Arm Mbed OS support forum

Why "_v" for TIMER4_IRQHandler_v & Peripheral Examples

Good evening,

I’ve been learning how to access the registers directly for my Nano 33 BLE (it uses a nRF52840) via some “NordicSnippets” examples here Nordic Examples

I realise that MBED uses HAL, and that in general the exact same code used in Nordic examples won’t always work in a different development environment. For example, I’m successfully using Arduino’s IDE and source files to experiment with and expand upon various GPIOTE and TIMER examples that I’ve found, some of which require altering to work correctly…

For example, please take a look at the following small program Timer Example

You can see that is uses “TIMER0_IRQHandler”. But for this timer example to work correctly via Arduino/MBED, I’ve had to use “TIMER0_IRQHandler_v”. Notice the “_v”, which I’m guessing is to denote that it’s a vector which is enabled via NVIC.

I have two questions as below…

  1. Are there any official MBED examples that show how to access peripheral registers directly? (e.g., like the Nordic timer example above, but written specifically for MBED users)

  2. Is the equivalence of such syntax, i.e., TIMER0_IRQHandler and TIMER0_IRQHandler_v, documented anywhere by MBED? If so, then please kindly point me in the right direction.

Thank you, Gary.

Update… I’ve ordered a development kit nRF52840 DK for me to program via Nordic’s nRF5 SDK, or maybe the nRF Connect SDK

Hello Gary,

The names of the IRQ handlers are just a convention, and you (or the MBED) are totally free to rename
them if you like different ones. They are just symbols. Important is the position of the IRQ handler inside the vector table. You can find that info for each IRQ handler in the related datasheet. The first in table is always the stack pointer. This is followed by 15 IRQ handlers common to all ARM Cortex M3,4,7 micro-controllers. All the other positions are specific for the given MCU. The maximum number is limited to 256, however, not all of them are used (you can see a 0 at those positions). The Timer0 IRQ handler should be at position 24. If you open the related start up file you will find at that position the symbol (function name) TIMER0_IRQHandler_v. All the IRQ handlers in the Vector table are defined as weak functions and the user (or the Mbed system software) is free to override them by defining his/her implementation with the same name.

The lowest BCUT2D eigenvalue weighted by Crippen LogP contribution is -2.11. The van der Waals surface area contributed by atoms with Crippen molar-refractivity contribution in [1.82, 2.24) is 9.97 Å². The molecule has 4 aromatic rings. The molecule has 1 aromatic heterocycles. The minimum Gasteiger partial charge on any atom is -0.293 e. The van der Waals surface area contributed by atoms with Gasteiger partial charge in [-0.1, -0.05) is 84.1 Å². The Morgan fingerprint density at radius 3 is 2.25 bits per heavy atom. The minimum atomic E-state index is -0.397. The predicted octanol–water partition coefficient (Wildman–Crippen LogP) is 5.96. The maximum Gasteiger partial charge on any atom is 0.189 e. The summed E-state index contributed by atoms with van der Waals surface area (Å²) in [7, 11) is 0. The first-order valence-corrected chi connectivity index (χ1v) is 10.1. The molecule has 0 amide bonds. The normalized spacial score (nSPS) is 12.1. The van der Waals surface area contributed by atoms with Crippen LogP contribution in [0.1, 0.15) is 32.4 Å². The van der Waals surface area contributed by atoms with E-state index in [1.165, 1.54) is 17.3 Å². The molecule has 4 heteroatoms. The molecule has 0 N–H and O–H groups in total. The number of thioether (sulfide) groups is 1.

Are there any official MBED examples that show how to access peripheral registers directly? (e.g., like the Nordic timer example above, but written specifically for MBED users)

I don’t think there are any official MBED examples showing how to access peripheral registers directly. But it doesn’t matter. Based on the vector table given in the MBED start up file it shouldn’t be a big problem.

Is the equivalence of such syntax, i.e., TIMER0_IRQHandler and TIMER0_IRQHandler_v, documented anywhere by MBED? If so, then please kindly point me in the right direction.

I have no idea why MBED, or it’s partner NORDIC, decided to add “_v” to some IRQ handdle’s name.
And I am also afraid that the only place where one can find the names of the affected handlers is the related start up file (see the link above).

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Hi Hudakz,

I have replied to you, thank you, but after my 3rd edit, the automatic spam filter has temporarily hidden it. the spam bot says it’ll be back soon after it has been reviewed by a human.

Edit… Hi spam bot. Please disregard my last post. I’ve made considerable progress today, and therefore I’ll be posting an update here tomorrow afternoon, and finalising this thread, thank you.

I’m losing confidence that it’ll ever reappear, so I’m restating a shortened version as below…

They are just symbols. Important is the position of the IRQ handler inside the vector table. You can find that info for each IRQ handler in the related datasheet.

Please provide a link to the related “datasheet” that shows the vector table?

The Timer0 IRQ handler should be at position 24. If you open the related start up file you will find at that position the symbol (function name) TIMER0_IRQHandler_v . All the IRQ handlers in the Vector table are defined as weak functions

Yes I confirm that it is indeed at position 24 under “__Vectors:”.

Please provide a link to the related “datasheet” that shows the vector table.

You can find the nRF52840 product specification (datasheet) at

Chapter 6.1.8 “Interrupts” (page 95) says:

A peripheral only occupies one interrupt, and the interrupt number follows the peripheral ID. For example, the peripheral with ID=4 is connected to interrupt number 4 in the nested vectored interrupt controller (NVIC).

According to the info in chapter 6.30.5 “Registers” (page 422) the Base address of TIMER0 is 0x40008000. Hence, its ID = 8. Because the IRQ handler of the peripheral with ID = 0 is located at the position 16 in the vector table (= 1 Stack pointer + 15 Cortex common interrupts) the position of the TIMER0 IRQ handler should be equal to 24 (= 16 + 8) in the vector table.

Awesome! Thank you so much :ok_hand:

I’ll mark your 1st answer as the solution, but this one very nicely completes it for me.

For anyone interested in PPM (related to PWM) which uses such timer functionality as discussed in this thread, then here you’ll find two example programs which I have working very nicely… PPM for Nano 33 BLE